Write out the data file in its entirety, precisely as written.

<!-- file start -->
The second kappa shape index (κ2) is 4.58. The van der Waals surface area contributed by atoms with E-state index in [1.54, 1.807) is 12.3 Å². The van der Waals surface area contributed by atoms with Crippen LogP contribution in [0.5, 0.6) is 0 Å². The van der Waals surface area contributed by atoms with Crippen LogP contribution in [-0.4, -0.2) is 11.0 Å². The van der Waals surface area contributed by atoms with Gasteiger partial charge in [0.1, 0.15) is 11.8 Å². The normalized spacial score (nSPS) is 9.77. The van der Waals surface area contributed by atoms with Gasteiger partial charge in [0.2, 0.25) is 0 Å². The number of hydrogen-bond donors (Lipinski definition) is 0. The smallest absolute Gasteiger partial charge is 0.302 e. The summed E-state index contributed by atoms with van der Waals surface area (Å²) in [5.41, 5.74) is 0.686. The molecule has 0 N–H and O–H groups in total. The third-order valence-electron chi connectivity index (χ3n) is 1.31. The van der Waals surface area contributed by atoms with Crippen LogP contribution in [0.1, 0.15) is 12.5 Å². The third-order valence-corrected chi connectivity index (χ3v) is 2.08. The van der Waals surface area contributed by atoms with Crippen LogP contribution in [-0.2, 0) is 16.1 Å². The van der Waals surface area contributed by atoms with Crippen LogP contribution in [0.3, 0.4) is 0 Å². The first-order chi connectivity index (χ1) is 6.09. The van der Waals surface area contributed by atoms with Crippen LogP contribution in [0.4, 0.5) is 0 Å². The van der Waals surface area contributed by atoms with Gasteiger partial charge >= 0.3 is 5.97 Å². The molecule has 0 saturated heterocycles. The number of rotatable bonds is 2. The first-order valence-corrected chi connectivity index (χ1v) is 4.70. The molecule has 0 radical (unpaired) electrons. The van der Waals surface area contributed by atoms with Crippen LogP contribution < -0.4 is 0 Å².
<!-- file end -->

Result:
The second kappa shape index (κ2) is 4.58. The van der Waals surface area contributed by atoms with E-state index in [1.54, 1.807) is 12.3 Å². The van der Waals surface area contributed by atoms with Crippen LogP contribution in [0.5, 0.6) is 0 Å². The van der Waals surface area contributed by atoms with Crippen LogP contribution in [-0.4, -0.2) is 11.0 Å². The van der Waals surface area contributed by atoms with Gasteiger partial charge in [0.1, 0.15) is 11.8 Å². The normalized spacial score (nSPS) is 9.77. The van der Waals surface area contributed by atoms with Gasteiger partial charge in [0.2, 0.25) is 0 Å². The number of hydrogen-bond donors (Lipinski definition) is 0. The smallest absolute Gasteiger partial charge is 0.302 e. The summed E-state index contributed by atoms with van der Waals surface area (Å²) in [5.41, 5.74) is 0.686. The molecule has 0 N–H and O–H groups in total. The third-order valence-electron chi connectivity index (χ3n) is 1.31. The van der Waals surface area contributed by atoms with Crippen LogP contribution in [0.1, 0.15) is 12.5 Å². The third-order valence-corrected chi connectivity index (χ3v) is 2.08. The van der Waals surface area contributed by atoms with Crippen LogP contribution in [-0.2, 0) is 16.1 Å². The van der Waals surface area contributed by atoms with Crippen LogP contribution in [0.3, 0.4) is 0 Å². The first-order chi connectivity index (χ1) is 6.09. The van der Waals surface area contributed by atoms with Crippen LogP contribution in [0.4, 0.5) is 0 Å². The van der Waals surface area contributed by atoms with Gasteiger partial charge >= 0.3 is 5.97 Å². The molecule has 0 saturated heterocycles. The number of rotatable bonds is 2. The first-order valence-corrected chi connectivity index (χ1v) is 4.70. The molecule has 0 radical (unpaired) electrons. The van der Waals surface area contributed by atoms with Crippen LogP contribution < -0.4 is 0 Å².